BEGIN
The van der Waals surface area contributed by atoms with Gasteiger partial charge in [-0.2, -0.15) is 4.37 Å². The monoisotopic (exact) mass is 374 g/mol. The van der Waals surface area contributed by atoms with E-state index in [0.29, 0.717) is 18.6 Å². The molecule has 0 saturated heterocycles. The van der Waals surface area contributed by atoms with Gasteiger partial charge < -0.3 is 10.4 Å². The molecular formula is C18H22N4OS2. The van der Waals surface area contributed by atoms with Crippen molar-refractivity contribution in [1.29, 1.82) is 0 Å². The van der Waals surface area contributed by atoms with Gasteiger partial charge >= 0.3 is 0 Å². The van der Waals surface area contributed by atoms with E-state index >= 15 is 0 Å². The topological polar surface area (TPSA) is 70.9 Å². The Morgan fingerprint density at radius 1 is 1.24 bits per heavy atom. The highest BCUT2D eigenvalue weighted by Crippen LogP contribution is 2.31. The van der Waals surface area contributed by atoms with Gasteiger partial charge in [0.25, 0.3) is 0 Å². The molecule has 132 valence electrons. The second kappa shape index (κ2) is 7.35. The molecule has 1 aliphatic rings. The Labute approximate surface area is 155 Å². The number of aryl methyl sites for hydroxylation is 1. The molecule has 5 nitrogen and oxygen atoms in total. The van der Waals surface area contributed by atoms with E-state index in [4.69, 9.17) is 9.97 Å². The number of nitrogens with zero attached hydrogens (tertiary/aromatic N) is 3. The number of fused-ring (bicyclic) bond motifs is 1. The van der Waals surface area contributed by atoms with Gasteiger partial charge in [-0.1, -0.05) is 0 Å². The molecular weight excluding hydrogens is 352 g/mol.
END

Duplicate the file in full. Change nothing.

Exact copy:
The van der Waals surface area contributed by atoms with Gasteiger partial charge in [-0.2, -0.15) is 4.37 Å². The monoisotopic (exact) mass is 374 g/mol. The van der Waals surface area contributed by atoms with E-state index in [0.29, 0.717) is 18.6 Å². The molecule has 0 saturated heterocycles. The van der Waals surface area contributed by atoms with Gasteiger partial charge < -0.3 is 10.4 Å². The molecular formula is C18H22N4OS2. The van der Waals surface area contributed by atoms with Crippen molar-refractivity contribution in [1.29, 1.82) is 0 Å². The van der Waals surface area contributed by atoms with Gasteiger partial charge >= 0.3 is 0 Å². The van der Waals surface area contributed by atoms with E-state index >= 15 is 0 Å². The topological polar surface area (TPSA) is 70.9 Å². The Morgan fingerprint density at radius 1 is 1.24 bits per heavy atom. The highest BCUT2D eigenvalue weighted by Crippen LogP contribution is 2.31. The van der Waals surface area contributed by atoms with Gasteiger partial charge in [0.25, 0.3) is 0 Å². The molecule has 132 valence electrons. The second kappa shape index (κ2) is 7.35. The molecule has 1 aliphatic rings. The Labute approximate surface area is 155 Å². The number of aryl methyl sites for hydroxylation is 1. The molecule has 5 nitrogen and oxygen atoms in total. The van der Waals surface area contributed by atoms with E-state index in [4.69, 9.17) is 9.97 Å². The number of nitrogens with zero attached hydrogens (tertiary/aromatic N) is 3. The number of fused-ring (bicyclic) bond motifs is 1. The van der Waals surface area contributed by atoms with Gasteiger partial charge in [-0.1, -0.05) is 0 Å². The molecular weight excluding hydrogens is 352 g/mol.